CNN Senior Photojournalist
Today I’m covered in mud, wet and frankly….exhausted. I just trekked for over 3 hours up a mountain to see the critically endangered mountain gorillas. It was special sight – the gorillas we saw are known as a “research group” – they’ve never been seen by tourists, and very rarely by anyone but the scientists who study them.
Our journey started with an hour-long drive up an endlessly rutted and muddy road. At one point we got stuck and everyone had to get out and help push…except me! (I was filming – call it the benefits of being a photographer!) We finally broke free, drove 15 more minutes, then the hard part began….
The trek starts uphill and doesn’t change – 1 hour of fast hiking, following the park rangers. We finally catch a rest at the entrance to the park and our head researcher Veronica explains the gorillas are not used to people and may charge us, maybe even grab the camera. PIP executive producer Charlie Moore asks how we get the camera from the gorillas if they get their hands on it, but the answer is less than comforting: “if it feels like the gorilla’s pulling hard then let it go,” but “you’re welcome to try and rip it back if you care to give it a go.” I’m not sure I want to be the first CNN Photojournalist to have their camera smashed by a 400-pound gorilla (note: we do have a history with this sort of thing: PIP producer Mary Anne Fox had to request a new BlackBerry after it was crushed by the foot of an elephant).
As soon as the briefing is finished, the researchers get word that the gorillas have been spotted and are on the move – so are we. We clear the stone wall that marks the park’s border, and I quickly realize the walk to the wall was nothing compared to what’s behind it. The jungle is dense and the paths are slick. The sunlight shoots thru the forest canopy making the light for solid footing very tricky. As if walking wasn’t hard enough, I’m trying to film under these conditions.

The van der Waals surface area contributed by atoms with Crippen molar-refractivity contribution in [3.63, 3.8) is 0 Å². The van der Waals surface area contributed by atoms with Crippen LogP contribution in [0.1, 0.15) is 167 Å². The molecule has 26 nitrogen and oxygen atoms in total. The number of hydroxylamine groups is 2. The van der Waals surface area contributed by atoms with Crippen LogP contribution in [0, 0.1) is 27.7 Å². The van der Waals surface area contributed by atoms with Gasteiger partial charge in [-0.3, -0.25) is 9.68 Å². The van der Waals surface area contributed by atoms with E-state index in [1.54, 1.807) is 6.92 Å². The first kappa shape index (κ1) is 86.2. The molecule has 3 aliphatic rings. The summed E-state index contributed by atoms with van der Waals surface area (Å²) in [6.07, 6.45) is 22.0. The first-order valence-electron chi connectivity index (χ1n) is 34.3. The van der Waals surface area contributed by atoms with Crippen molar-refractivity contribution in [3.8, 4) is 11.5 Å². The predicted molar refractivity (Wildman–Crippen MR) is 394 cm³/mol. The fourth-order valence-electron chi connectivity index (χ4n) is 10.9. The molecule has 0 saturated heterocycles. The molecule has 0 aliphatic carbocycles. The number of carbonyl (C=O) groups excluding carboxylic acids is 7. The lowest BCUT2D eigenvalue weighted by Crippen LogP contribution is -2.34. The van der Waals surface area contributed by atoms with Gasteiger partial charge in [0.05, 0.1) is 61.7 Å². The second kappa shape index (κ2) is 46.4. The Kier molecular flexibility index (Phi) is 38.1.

TWO –hours later, we reach the spot where the gorillas are SUPPOSED to be – but they’ve moved further into the bamboo…completely off the trail. We immediately plunge down what seemed to be a 40-degree slope, and push father into the brush. We find the bamboo shoots left by the gorillas, then we reach a clearing and the hike PAYS OFF – there before my eyes are more than 40 mountain gorillas lazing in a clearing. There are just over 200 of the primates left in Rwanda so I’m looking at nearly 25% of the entire population here. The family is know as the “Pablo Group” – named after the silverback that just two years ago lost his dominant position but still commands respect (400 pounds of pure muscle will do that).
Time with the gorillas is precious because researchers want to make sure they don’t receive too much human exposure, which might make them susceptible to disease. One hour flies by and we say goodbye to Pablo and his family, then it’s back into the jungle. At least this time, IT’S DOWNHILL!
Out of the forest, we make the 2-½ hour drive back to Kigali, where I write this blog post. Next stop Cameroon – better get back to my gin and tonic elixir to ward of the Malaria!
Editor's note: You can read about this and other Planet in Peril stories here.
Neil and the rest of the Planet in Peril: Battle Lines crew are currently in Kigali, Rwanda, identified on the map below.
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